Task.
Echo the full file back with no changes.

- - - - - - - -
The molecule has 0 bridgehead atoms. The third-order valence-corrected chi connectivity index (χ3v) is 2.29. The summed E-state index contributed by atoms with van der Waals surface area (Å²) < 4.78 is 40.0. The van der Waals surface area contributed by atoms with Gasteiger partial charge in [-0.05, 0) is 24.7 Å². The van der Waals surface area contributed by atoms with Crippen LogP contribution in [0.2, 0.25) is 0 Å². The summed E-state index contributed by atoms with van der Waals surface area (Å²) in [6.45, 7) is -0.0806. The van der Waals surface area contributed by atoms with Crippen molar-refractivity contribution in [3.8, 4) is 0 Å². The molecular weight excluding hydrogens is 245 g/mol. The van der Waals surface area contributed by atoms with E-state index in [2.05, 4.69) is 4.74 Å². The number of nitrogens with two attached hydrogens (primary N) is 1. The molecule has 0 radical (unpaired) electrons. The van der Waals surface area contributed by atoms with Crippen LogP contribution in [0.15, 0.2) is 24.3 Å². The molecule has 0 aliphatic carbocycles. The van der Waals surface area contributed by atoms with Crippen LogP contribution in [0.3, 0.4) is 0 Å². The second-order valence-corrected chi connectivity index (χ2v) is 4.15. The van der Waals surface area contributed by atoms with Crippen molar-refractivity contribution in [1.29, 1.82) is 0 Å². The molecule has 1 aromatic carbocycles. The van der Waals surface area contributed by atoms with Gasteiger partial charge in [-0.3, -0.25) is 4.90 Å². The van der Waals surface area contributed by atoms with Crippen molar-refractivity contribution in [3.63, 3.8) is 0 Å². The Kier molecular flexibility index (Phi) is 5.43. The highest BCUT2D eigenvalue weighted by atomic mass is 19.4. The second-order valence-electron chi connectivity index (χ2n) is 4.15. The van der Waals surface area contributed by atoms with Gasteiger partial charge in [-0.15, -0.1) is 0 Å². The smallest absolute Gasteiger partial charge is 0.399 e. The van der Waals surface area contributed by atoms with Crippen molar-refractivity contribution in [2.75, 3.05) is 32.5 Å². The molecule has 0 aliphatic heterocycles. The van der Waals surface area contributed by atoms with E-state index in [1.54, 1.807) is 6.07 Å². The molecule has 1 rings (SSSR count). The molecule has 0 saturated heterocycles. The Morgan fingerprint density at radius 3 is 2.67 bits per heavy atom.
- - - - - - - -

The molecule has 0 bridgehead atoms. The third-order valence-corrected chi connectivity index (χ3v) is 2.29. The summed E-state index contributed by atoms with van der Waals surface area (Å²) < 4.78 is 40.0. The van der Waals surface area contributed by atoms with Gasteiger partial charge in [-0.05, 0) is 24.7 Å². The van der Waals surface area contributed by atoms with Crippen LogP contribution in [0.2, 0.25) is 0 Å². The summed E-state index contributed by atoms with van der Waals surface area (Å²) in [6.45, 7) is -0.0806. The van der Waals surface area contributed by atoms with Crippen molar-refractivity contribution in [3.8, 4) is 0 Å². The molecular weight excluding hydrogens is 245 g/mol. The van der Waals surface area contributed by atoms with E-state index in [2.05, 4.69) is 4.74 Å². The number of nitrogens with two attached hydrogens (primary N) is 1. The molecule has 0 radical (unpaired) electrons. The van der Waals surface area contributed by atoms with Crippen LogP contribution in [0.15, 0.2) is 24.3 Å². The molecule has 0 aliphatic carbocycles. The van der Waals surface area contributed by atoms with Crippen LogP contribution in [0.3, 0.4) is 0 Å². The second-order valence-corrected chi connectivity index (χ2v) is 4.15. The van der Waals surface area contributed by atoms with Crippen molar-refractivity contribution in [1.29, 1.82) is 0 Å². The molecule has 1 aromatic carbocycles. The van der Waals surface area contributed by atoms with Gasteiger partial charge in [-0.3, -0.25) is 4.90 Å². The van der Waals surface area contributed by atoms with Crippen molar-refractivity contribution in [3.63, 3.8) is 0 Å². The Kier molecular flexibility index (Phi) is 5.43. The highest BCUT2D eigenvalue weighted by atomic mass is 19.4. The second-order valence-electron chi connectivity index (χ2n) is 4.15. The van der Waals surface area contributed by atoms with Gasteiger partial charge in [-0.15, -0.1) is 0 Å². The smallest absolute Gasteiger partial charge is 0.399 e. The van der Waals surface area contributed by atoms with Crippen molar-refractivity contribution in [2.75, 3.05) is 32.5 Å². The molecule has 0 aliphatic heterocycles. The van der Waals surface area contributed by atoms with E-state index in [1.54, 1.807) is 6.07 Å². The molecule has 1 rings (SSSR count). The molecule has 0 saturated heterocycles. The Morgan fingerprint density at radius 3 is 2.67 bits per heavy atom.